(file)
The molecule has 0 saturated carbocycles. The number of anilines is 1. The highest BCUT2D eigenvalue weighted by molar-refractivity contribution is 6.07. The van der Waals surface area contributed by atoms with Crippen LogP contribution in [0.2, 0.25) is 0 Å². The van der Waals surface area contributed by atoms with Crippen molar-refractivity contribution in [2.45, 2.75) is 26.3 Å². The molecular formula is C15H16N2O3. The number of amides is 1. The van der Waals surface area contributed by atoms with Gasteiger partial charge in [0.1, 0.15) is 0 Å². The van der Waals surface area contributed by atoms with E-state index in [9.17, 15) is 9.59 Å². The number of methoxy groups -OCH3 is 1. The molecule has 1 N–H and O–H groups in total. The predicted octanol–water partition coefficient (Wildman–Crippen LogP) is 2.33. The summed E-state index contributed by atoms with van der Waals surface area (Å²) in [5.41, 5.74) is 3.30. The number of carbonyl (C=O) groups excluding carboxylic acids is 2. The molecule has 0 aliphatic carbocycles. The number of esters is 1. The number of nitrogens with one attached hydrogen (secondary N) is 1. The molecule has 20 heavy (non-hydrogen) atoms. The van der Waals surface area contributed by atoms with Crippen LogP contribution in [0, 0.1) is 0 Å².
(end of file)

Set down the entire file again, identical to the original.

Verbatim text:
The molecule has 0 saturated carbocycles. The number of anilines is 1. The highest BCUT2D eigenvalue weighted by molar-refractivity contribution is 6.07. The van der Waals surface area contributed by atoms with Crippen LogP contribution in [0.2, 0.25) is 0 Å². The van der Waals surface area contributed by atoms with Crippen molar-refractivity contribution in [2.45, 2.75) is 26.3 Å². The molecular formula is C15H16N2O3. The number of amides is 1. The van der Waals surface area contributed by atoms with Gasteiger partial charge in [0.1, 0.15) is 0 Å². The van der Waals surface area contributed by atoms with E-state index in [9.17, 15) is 9.59 Å². The number of methoxy groups -OCH3 is 1. The molecule has 1 N–H and O–H groups in total. The predicted octanol–water partition coefficient (Wildman–Crippen LogP) is 2.33. The summed E-state index contributed by atoms with van der Waals surface area (Å²) in [5.41, 5.74) is 3.30. The number of carbonyl (C=O) groups excluding carboxylic acids is 2. The molecule has 0 aliphatic carbocycles. The number of esters is 1. The number of nitrogens with one attached hydrogen (secondary N) is 1. The molecule has 20 heavy (non-hydrogen) atoms. The van der Waals surface area contributed by atoms with Crippen LogP contribution in [0, 0.1) is 0 Å².